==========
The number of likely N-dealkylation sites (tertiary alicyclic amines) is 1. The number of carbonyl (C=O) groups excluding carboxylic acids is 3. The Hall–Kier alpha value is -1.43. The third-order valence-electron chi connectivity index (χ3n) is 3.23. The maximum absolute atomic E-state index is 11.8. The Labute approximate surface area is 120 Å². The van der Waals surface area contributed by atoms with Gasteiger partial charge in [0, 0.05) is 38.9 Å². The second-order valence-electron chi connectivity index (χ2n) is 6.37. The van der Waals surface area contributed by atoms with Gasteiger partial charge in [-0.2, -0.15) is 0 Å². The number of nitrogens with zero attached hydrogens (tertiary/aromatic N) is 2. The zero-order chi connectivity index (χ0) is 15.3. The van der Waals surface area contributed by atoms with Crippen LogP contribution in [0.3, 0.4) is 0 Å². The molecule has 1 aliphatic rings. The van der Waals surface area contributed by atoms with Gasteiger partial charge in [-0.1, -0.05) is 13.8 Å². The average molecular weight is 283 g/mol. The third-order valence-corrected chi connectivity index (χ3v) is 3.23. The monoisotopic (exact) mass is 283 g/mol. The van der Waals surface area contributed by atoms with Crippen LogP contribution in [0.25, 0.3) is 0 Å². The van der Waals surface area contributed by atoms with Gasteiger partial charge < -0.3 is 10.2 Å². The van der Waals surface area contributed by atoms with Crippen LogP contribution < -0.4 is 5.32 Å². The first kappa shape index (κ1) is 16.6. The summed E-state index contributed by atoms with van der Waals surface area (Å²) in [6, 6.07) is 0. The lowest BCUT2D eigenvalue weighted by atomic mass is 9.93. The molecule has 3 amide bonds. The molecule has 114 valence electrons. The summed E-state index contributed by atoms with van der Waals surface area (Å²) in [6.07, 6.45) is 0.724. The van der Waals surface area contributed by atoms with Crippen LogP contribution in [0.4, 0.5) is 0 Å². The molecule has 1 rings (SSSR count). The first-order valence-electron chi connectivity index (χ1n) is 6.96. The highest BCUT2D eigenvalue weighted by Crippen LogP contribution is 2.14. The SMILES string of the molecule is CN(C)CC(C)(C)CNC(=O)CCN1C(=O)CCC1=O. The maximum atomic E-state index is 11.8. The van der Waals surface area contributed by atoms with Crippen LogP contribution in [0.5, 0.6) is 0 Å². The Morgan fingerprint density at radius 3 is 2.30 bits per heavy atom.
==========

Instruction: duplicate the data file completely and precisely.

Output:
The number of likely N-dealkylation sites (tertiary alicyclic amines) is 1. The number of carbonyl (C=O) groups excluding carboxylic acids is 3. The Hall–Kier alpha value is -1.43. The third-order valence-electron chi connectivity index (χ3n) is 3.23. The maximum absolute atomic E-state index is 11.8. The Labute approximate surface area is 120 Å². The van der Waals surface area contributed by atoms with Gasteiger partial charge in [0, 0.05) is 38.9 Å². The second-order valence-electron chi connectivity index (χ2n) is 6.37. The van der Waals surface area contributed by atoms with Gasteiger partial charge in [-0.2, -0.15) is 0 Å². The number of nitrogens with zero attached hydrogens (tertiary/aromatic N) is 2. The zero-order chi connectivity index (χ0) is 15.3. The van der Waals surface area contributed by atoms with Crippen LogP contribution in [0.3, 0.4) is 0 Å². The molecule has 1 aliphatic rings. The van der Waals surface area contributed by atoms with Gasteiger partial charge in [-0.1, -0.05) is 13.8 Å². The average molecular weight is 283 g/mol. The third-order valence-corrected chi connectivity index (χ3v) is 3.23. The monoisotopic (exact) mass is 283 g/mol. The van der Waals surface area contributed by atoms with Crippen LogP contribution in [0.25, 0.3) is 0 Å². The van der Waals surface area contributed by atoms with Gasteiger partial charge < -0.3 is 10.2 Å². The van der Waals surface area contributed by atoms with Crippen LogP contribution < -0.4 is 5.32 Å². The first kappa shape index (κ1) is 16.6. The summed E-state index contributed by atoms with van der Waals surface area (Å²) in [6, 6.07) is 0. The lowest BCUT2D eigenvalue weighted by atomic mass is 9.93. The molecule has 3 amide bonds. The molecule has 114 valence electrons. The summed E-state index contributed by atoms with van der Waals surface area (Å²) in [6.07, 6.45) is 0.724. The van der Waals surface area contributed by atoms with Crippen LogP contribution in [0.4, 0.5) is 0 Å². The molecule has 1 rings (SSSR count). The first-order valence-electron chi connectivity index (χ1n) is 6.96. The highest BCUT2D eigenvalue weighted by Crippen LogP contribution is 2.14. The SMILES string of the molecule is CN(C)CC(C)(C)CNC(=O)CCN1C(=O)CCC1=O. The maximum atomic E-state index is 11.8. The van der Waals surface area contributed by atoms with Crippen LogP contribution in [0.5, 0.6) is 0 Å². The Morgan fingerprint density at radius 3 is 2.30 bits per heavy atom.